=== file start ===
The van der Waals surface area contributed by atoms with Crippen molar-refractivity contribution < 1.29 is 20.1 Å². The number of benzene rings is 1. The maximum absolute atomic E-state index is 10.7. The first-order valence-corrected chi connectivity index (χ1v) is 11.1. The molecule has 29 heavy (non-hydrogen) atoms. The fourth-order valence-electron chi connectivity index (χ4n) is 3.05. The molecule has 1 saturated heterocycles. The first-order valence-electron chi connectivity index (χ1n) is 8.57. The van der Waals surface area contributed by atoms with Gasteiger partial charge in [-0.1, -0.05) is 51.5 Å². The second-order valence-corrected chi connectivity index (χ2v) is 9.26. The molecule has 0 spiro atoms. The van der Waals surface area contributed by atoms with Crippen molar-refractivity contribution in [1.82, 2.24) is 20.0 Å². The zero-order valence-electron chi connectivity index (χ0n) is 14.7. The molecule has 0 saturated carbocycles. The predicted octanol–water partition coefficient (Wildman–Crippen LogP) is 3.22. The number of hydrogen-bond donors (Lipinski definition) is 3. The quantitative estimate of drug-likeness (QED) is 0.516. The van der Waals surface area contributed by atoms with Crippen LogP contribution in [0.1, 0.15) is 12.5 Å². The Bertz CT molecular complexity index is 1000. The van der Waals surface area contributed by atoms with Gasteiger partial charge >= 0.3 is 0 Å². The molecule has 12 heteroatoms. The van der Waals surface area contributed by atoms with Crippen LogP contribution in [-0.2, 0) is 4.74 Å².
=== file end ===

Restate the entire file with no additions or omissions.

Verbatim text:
The van der Waals surface area contributed by atoms with Crippen molar-refractivity contribution < 1.29 is 20.1 Å². The number of benzene rings is 1. The maximum absolute atomic E-state index is 10.7. The first-order valence-corrected chi connectivity index (χ1v) is 11.1. The molecule has 29 heavy (non-hydrogen) atoms. The fourth-order valence-electron chi connectivity index (χ4n) is 3.05. The molecule has 1 saturated heterocycles. The first-order valence-electron chi connectivity index (χ1n) is 8.57. The van der Waals surface area contributed by atoms with Gasteiger partial charge in [-0.1, -0.05) is 51.5 Å². The second-order valence-corrected chi connectivity index (χ2v) is 9.26. The molecule has 0 spiro atoms. The van der Waals surface area contributed by atoms with Crippen molar-refractivity contribution in [1.82, 2.24) is 20.0 Å². The zero-order valence-electron chi connectivity index (χ0n) is 14.7. The molecule has 0 saturated carbocycles. The predicted octanol–water partition coefficient (Wildman–Crippen LogP) is 3.22. The number of hydrogen-bond donors (Lipinski definition) is 3. The quantitative estimate of drug-likeness (QED) is 0.516. The van der Waals surface area contributed by atoms with Crippen LogP contribution in [0.1, 0.15) is 12.5 Å². The Bertz CT molecular complexity index is 1000. The van der Waals surface area contributed by atoms with Gasteiger partial charge >= 0.3 is 0 Å². The molecule has 12 heteroatoms. The van der Waals surface area contributed by atoms with Crippen LogP contribution in [-0.2, 0) is 4.74 Å².